MCNY Blog: New York Stories

Iconic photos of a changing city, and commentary on our Collections & Exhibitions from the crew at MCNY.org

Love in the Time of Weegee

As we continue to inventory and image the Museum’s holdings from the LOOK Magazine archives , we’ve discovered troves of images taken by famous photographers on assignment for the magazine.  Weegee is one of them.

The Museum has a handful of non-LOOK photographs depicting subjects that Weegee is mainly known for: sensational images of crime scenes.  The image below shows the bloodied corpse of Carlo Tresca, a socialist-turned-anarchist and the editor of an anti-Fascist newspaper.   Although Tresca managed to avoid multiple assassination attempts, his life came to an end while crossing Fifth Avenue and 13th Street.  A black Ford containing a squat gunman pulled up beside him and fired, shooting Tresca in the head.

Arthur (Weegee) Fellig (1899-1968). Man shining light on body of Carlo Tresca, New York.1943. Museum of the City of New York. 84.195.1

Weegee also captured police officers aiding an inebriated man.

Arthur (Weegee) Fellig (1899-1968). The Cocktail Hour. 1950. Museum of the City of New York. 84.195.4

Arthur (Weegee) Fellig (1899-1968). Policeman with wrapping paper-covered body of Lewis Sandano, New York. 1940. Museum of the City of New York. 84.195.10

The grim scene above shows the prone body of Lewis Sandano, shot and killed by policemen as he fled with a stolen overcoat.

Weegee shows a softer side in a 1948 series of photographs for LOOK showing soldiers returning from World War II and reuniting with their loved ones.

Arthur (Weegee) Fellig (1899-1968). Penn Station, 1948. Museum of the City of New York. X2012.4.10720.1

Arthur (Weegee) Fellig (1899-1968). Penn Station, 1948. Museum of the City of New York. X2012.4.10720.14

Arthur (Weegee) Fellig (1899-1968). Penn Station, 1948. Museum of the City of New York. X2012.4.10720.16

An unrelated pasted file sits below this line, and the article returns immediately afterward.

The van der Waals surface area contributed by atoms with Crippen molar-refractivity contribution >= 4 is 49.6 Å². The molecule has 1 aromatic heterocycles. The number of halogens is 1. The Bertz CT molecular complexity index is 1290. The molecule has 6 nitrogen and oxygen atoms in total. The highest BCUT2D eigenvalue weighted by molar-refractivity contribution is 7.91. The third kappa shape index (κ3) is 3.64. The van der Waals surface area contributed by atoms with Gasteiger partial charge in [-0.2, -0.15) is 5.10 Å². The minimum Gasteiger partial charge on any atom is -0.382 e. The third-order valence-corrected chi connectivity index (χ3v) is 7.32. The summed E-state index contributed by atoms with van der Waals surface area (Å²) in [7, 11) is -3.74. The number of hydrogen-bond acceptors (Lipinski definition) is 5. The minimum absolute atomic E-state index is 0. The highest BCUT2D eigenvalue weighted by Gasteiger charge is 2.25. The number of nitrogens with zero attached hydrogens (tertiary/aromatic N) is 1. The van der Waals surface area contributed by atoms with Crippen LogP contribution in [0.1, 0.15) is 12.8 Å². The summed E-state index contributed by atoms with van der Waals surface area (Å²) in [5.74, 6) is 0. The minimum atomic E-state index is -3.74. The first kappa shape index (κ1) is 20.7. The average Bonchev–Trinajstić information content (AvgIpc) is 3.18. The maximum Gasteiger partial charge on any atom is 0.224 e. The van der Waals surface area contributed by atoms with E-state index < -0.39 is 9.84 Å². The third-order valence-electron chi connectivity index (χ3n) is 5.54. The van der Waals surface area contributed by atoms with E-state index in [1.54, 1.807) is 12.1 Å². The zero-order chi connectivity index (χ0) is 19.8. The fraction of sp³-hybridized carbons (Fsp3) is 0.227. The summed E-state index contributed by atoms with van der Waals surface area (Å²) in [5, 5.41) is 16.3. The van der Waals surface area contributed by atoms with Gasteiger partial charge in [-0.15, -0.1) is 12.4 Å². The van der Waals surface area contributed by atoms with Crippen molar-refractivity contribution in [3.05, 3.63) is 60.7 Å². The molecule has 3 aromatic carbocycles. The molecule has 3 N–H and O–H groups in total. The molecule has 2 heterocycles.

Arthur (Weegee) Fellig (1899-1968). Penn Station, 1948. Museum of the City of New York. X2012.4.10720.13

Arthur (Weegee) Fellig (1899-1968). Penn Station, 1948. Museum of the City of New York. X2012.4.10720.24

His Penn Station images are hopeful and sentimental, and the viewer’s desire to look at them is compelled by something other than the grit of humanity.  In either case, however, Weegee’s photos portray an immense love for the city and care for his subjects whether deceased or living.

“Weegee: Murder Is My Business” is on view through September 2, 2012 at the International Center of Photography. All Weegee photographs used with permission from ICP.

About Allyson Ross

Digital Imaging Specialist

3 comments on “Love in the Time of Weegee

  1. Kathy Benson
    March 28, 2012

    Nice to see the softer side of Weegee.

  2. Dom DiFabio
    April 1, 2012

    Weegee captured the dark, under-belly side of New York and the city of his time.

  3. Elaine Braverman
    April 3, 2012

    Weegee’s pics are always fascinating. Nice job, Ally.

Leave a Reply

Fill in your details below or click an icon to log in:

WordPress.com Logo

You are commenting using your WordPress.com account. Log Out / Change )

Twitter picture

You are commenting using your Twitter account. Log Out / Change )

Facebook photo

You are commenting using your Facebook account. Log Out / Change )

Google+ photo

You are commenting using your Google+ account. Log Out / Change )

Connecting to %s

Information

This entry was posted on March 27, 2012 by in Digital Project and tagged , , , , , , , .

Enter your email address to follow this blog and receive notifications of new posts by email.

Museum of the City of New York

Follow

Get every new post delivered to your Inbox.

Join 290 other followers

%d bloggers like this: